Against Love: A Polemic
NY, NY: Pantheon
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LOVE IN THE 21ST CENTURY: Against Love
By Laura Kipnis
Love is, as we know, a mysterious and controlling force. It has vast power over our thoughts and life decisions. It
demands our loyalty, and we, in turn, freely comply. Saying no to love isn't simply heresy; it is tragedy -- the
failure to achieve what is most essentially human. So deeply internalized is our obedience to this most
that artists create passionate odes to its cruelty, and audiences seem never to tire of the most deeply
unoriginal mass spectacles devoted to rehearsing the litany of its torments, fixating their very beings on the
narrowest glimmer of its fleeting satisfactions.
Yet despite near total compliance, a buzz of social nervousness attends the subject. If a society's
romantic pathologies reveals its particular anxieties, high on our own list would be diagnoses like ''inability to
settle down'' or ''immaturity,'' leveled at those who stray from the norms of domestic coupledom either by refusing
entry in the first place or, once installed, pursuing various escape routes: excess independence, ambivalence,
''straying,'' divorce. For the modern lover, ''maturity'' isn't a depressing signal of impending
sterling achievement, the
sine qua non
of a lover's qualifications to love and be loved.
This injunction to achieve maturity -- synonymous in contemporary usage with 30-year mortgages, spreading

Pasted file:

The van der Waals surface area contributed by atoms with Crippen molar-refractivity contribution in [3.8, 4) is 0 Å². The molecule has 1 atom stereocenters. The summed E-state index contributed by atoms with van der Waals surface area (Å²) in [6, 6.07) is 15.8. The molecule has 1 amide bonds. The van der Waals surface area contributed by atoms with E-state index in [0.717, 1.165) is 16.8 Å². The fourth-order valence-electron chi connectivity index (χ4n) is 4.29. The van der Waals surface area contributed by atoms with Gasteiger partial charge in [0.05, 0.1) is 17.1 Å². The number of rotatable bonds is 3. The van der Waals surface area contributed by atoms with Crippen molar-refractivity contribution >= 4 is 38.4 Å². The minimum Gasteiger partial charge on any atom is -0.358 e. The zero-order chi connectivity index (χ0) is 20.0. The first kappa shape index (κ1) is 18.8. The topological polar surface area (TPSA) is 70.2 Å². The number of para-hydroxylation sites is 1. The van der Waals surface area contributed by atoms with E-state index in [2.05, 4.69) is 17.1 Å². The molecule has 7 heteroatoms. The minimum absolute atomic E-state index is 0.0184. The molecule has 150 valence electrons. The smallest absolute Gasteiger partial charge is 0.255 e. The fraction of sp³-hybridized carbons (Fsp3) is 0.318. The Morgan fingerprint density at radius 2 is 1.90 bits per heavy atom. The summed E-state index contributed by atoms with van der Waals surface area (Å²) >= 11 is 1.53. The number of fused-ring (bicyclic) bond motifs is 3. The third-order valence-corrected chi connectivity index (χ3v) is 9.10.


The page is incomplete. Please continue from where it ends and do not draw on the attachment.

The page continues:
waistlines and monogamy -- obviously finds its
in modern love's central anxiety, that structuring
social contradiction the size of the San Andreas Fault: namely, the expectation that romance and sexual attraction
can last a lifetime of coupled togetherness despite much hard evidence to the contrary.
Ever optimistic, heady with love's utopianism, most of us eventually pledge ourselves to unions that will, if
successful, far outlast the desire that impelled them into being. The prevailing cultural wisdom is that even if
sexual desire tends to be a short-lived phenomenon, ''mature love'' will kick in to save the day when desire flags.
The issue that remains unaddressed is whether cutting off other possibilities of romance and sexual attraction for
the more muted pleasures of mature love isn't similar to voluntarily amputating a healthy limb: a lot of anesthesia
is required and the phantom pain never entirely abates. But if it behooves a society to convince its citizenry that
wanting change means personal failure or wanting to start over is shameful or simply wanting more satisfaction
than what you have is an illicit thing, clearly grisly acts of self-mutilation will be required.
There hasn't always been quite such optimism about love's longevity. For the Greeks, inventors of democracy and